Former Central students capture memories

  • The long shuttered Central School in Libertyville is being converted to lofts. Martha Hansen, who attended in the 1970s has organized a reunion for Saturday that will include tours of the old school.

      The long shuttered Central School in Libertyville is being converted to lofts. Martha Hansen, who attended in the 1970s has organized a reunion for Saturday that will include tours of the old school. Mick Zawislak | Staff Photographer

  • Martha Hansen attaches a sign for identifying the nurse's office Friday in advance of a tour of the old Central School in Libertyville.

      Martha Hansen attaches a sign for identifying the nurse's office Friday in advance of a tour of the old Central School in Libertyville. Mick Zawislak | Staff Photographer

  • Alumni of Old Central School reminisce outside the downtown Libertyville school Friday as they set up for a reunion Saturday.

      Alumni of Old Central School reminisce outside the downtown Libertyville school Friday as they set up for a reunion Saturday. Mick Zawislak | Staff Photographer

 
 
Updated 6/18/2011 11:15 AM

Forty years had passed but the memories were vivid as Martha Hansen walked into her old second grade classroom at Central School.

"It's not what it was when I was here but it's still Central School," said Hansen, surveying the old building east of downtown Libertyville.

 

Miss Duda was the teacher. "She got married in the middle of the school year and the whole class was invited," Hansen recalled.

That sense of community and camaraderie at the red brick neighborhood school stuck with Hansen through her adult life and was rekindled by found boxes of forgotten memorabilia. Something had to be done.

"I decided to start a Facebook group because I wanted to reconnect with people who had the same experiences," said Hansen, a research librarian, who lives in Woodstock.

The effort has grown beyond expectations.

"I had a phone call from someone who graduated from here in 1941," she said.

The building has long been shuttered and targeted for conversion into lofts as part of wildly successful SchoolStreet Homes development, so Hansen knew there wasn't much time to get those who shared her passion back together.

From 1 to 4 p.m. Saturday, more than 100 former students, teachers and administrators are expected to exchange photographs and stories during a Central School reunion.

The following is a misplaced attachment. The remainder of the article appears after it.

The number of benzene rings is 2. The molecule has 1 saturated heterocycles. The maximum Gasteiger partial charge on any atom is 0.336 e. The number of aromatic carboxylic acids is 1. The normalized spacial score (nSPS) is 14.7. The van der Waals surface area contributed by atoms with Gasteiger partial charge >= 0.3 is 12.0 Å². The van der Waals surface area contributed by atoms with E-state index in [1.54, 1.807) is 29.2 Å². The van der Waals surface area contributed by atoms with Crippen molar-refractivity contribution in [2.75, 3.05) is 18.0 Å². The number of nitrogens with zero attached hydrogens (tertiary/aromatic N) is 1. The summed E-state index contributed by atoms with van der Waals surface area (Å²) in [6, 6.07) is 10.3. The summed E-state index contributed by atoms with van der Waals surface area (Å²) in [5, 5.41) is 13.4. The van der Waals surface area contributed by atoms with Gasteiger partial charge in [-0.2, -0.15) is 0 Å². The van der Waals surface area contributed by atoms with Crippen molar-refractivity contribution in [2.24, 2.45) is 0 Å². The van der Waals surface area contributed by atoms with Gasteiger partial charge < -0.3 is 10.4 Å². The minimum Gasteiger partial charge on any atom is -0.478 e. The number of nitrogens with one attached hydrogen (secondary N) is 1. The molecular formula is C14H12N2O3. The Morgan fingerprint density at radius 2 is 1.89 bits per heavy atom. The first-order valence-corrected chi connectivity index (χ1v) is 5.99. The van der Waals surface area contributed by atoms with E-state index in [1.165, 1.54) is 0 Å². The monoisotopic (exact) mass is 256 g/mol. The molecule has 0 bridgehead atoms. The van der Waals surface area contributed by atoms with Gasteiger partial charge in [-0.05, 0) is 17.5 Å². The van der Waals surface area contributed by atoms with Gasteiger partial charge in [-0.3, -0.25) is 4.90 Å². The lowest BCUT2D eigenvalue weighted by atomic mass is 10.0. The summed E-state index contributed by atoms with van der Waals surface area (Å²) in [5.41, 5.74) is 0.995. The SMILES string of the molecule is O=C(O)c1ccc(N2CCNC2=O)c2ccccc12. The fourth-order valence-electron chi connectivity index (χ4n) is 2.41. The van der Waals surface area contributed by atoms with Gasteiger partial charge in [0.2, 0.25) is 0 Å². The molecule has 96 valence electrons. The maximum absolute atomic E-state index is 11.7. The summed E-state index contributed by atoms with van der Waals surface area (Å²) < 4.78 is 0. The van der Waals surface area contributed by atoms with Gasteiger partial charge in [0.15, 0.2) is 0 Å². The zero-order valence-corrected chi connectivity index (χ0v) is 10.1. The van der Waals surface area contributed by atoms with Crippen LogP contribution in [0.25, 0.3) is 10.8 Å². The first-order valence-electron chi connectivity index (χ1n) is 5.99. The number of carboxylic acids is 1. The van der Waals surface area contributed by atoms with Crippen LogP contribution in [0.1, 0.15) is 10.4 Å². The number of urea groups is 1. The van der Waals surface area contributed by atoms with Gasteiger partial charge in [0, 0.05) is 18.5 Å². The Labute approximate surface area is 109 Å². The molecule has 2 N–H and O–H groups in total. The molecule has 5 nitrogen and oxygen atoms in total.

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The main gathering will be nearby at Mickey Finn's Brewery. But alumni will get a chance to prowl the halls, organized by the decade they attended.

"At least one person is coming up from Florida, some from California, Ohio, Wisconsin and from Libertyville to relive the memories one last time," Hansen said.

Central School, which served students from kindergarten through eighth grade, opened in 1939 as a replacement for the original turn of the century school of the same name.

The 12-classroom Georgian-style building was a Works Progress Administration project described at the time as being "formally elegant yet inviting." Construction and furnishing, including desks, chairs and shades cost $95,549.

"It's the sister building to Lake Forest High School -- same architect, same builder," explained Russell Head, who oversees construction for StreetScape Development LLC, which assumed the project out of foreclosure and is building a new neighborhood of 26 single-family homes on School Street.

                                                                                                                                                                                                                       
 

The school closed to full-time classes in 1984. Meanwhile, the village slowly began assembling old homes nearby as they became available for a new project. Central School remained at the insistence of village leaders at the time, who did not want to lose the connection to the past.

Most developers wanted to knock it down, Head said, because it basically was in the way.

"We looked at it as a great asset. The coolest part is it's unique. Nothing is a historic school," he said.

Four Hansen sisters are among the alumni.

"The quintessential American school experience was here," said Jane Hall Taylor, Martha's sister, who came in from Redwood City, Calif., near San Francisco.

Some lockers and other details have been removed, the brick exposed in spots and floors and ceilings stripped. But the building, for now remains largely intact.

Blue, green and orange are among the old colors revealed beneath the peeling top layer of paint.

"I know you can't see it now but it was a beautiful, beautiful school," Hansen said. "I see it as it was. I see the memories."